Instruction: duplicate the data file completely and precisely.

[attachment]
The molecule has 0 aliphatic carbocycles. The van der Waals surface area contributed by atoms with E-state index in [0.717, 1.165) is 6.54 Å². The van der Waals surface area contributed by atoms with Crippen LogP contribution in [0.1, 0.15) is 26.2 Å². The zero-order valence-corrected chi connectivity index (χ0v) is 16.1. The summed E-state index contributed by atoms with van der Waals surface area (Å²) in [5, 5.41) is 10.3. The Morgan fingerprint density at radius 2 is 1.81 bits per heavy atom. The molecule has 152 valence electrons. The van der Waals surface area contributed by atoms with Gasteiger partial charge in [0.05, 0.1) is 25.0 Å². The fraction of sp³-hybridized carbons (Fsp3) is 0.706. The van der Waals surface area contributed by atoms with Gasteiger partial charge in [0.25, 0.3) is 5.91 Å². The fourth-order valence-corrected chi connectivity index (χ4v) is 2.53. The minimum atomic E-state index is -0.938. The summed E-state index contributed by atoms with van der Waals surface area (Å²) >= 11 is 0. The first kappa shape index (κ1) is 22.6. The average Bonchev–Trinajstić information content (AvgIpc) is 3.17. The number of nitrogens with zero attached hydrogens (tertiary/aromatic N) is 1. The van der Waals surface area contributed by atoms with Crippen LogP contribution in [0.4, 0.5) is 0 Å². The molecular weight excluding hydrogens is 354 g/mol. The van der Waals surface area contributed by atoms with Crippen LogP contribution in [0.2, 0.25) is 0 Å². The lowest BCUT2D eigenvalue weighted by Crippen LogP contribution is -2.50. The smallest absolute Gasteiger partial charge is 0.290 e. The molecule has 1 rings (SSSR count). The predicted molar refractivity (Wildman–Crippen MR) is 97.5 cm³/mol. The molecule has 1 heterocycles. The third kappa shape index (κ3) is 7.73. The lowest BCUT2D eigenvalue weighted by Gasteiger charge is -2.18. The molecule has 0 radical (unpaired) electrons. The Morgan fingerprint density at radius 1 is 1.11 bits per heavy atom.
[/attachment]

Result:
The molecule has 0 aliphatic carbocycles. The van der Waals surface area contributed by atoms with E-state index in [0.717, 1.165) is 6.54 Å². The van der Waals surface area contributed by atoms with Crippen LogP contribution in [0.1, 0.15) is 26.2 Å². The zero-order valence-corrected chi connectivity index (χ0v) is 16.1. The summed E-state index contributed by atoms with van der Waals surface area (Å²) in [5, 5.41) is 10.3. The Morgan fingerprint density at radius 2 is 1.81 bits per heavy atom. The molecule has 152 valence electrons. The van der Waals surface area contributed by atoms with Gasteiger partial charge in [0.05, 0.1) is 25.0 Å². The fraction of sp³-hybridized carbons (Fsp3) is 0.706. The van der Waals surface area contributed by atoms with Gasteiger partial charge in [0.25, 0.3) is 5.91 Å². The fourth-order valence-corrected chi connectivity index (χ4v) is 2.53. The minimum atomic E-state index is -0.938. The summed E-state index contributed by atoms with van der Waals surface area (Å²) >= 11 is 0. The first kappa shape index (κ1) is 22.6. The average Bonchev–Trinajstić information content (AvgIpc) is 3.17. The number of nitrogens with zero attached hydrogens (tertiary/aromatic N) is 1. The van der Waals surface area contributed by atoms with Crippen LogP contribution in [0.4, 0.5) is 0 Å². The molecular weight excluding hydrogens is 354 g/mol. The van der Waals surface area contributed by atoms with Crippen LogP contribution in [0.2, 0.25) is 0 Å². The lowest BCUT2D eigenvalue weighted by Crippen LogP contribution is -2.50. The smallest absolute Gasteiger partial charge is 0.290 e. The molecule has 1 rings (SSSR count). The predicted molar refractivity (Wildman–Crippen MR) is 97.5 cm³/mol. The molecule has 1 heterocycles. The third kappa shape index (κ3) is 7.73. The lowest BCUT2D eigenvalue weighted by Gasteiger charge is -2.18. The molecule has 0 radical (unpaired) electrons. The Morgan fingerprint density at radius 1 is 1.11 bits per heavy atom.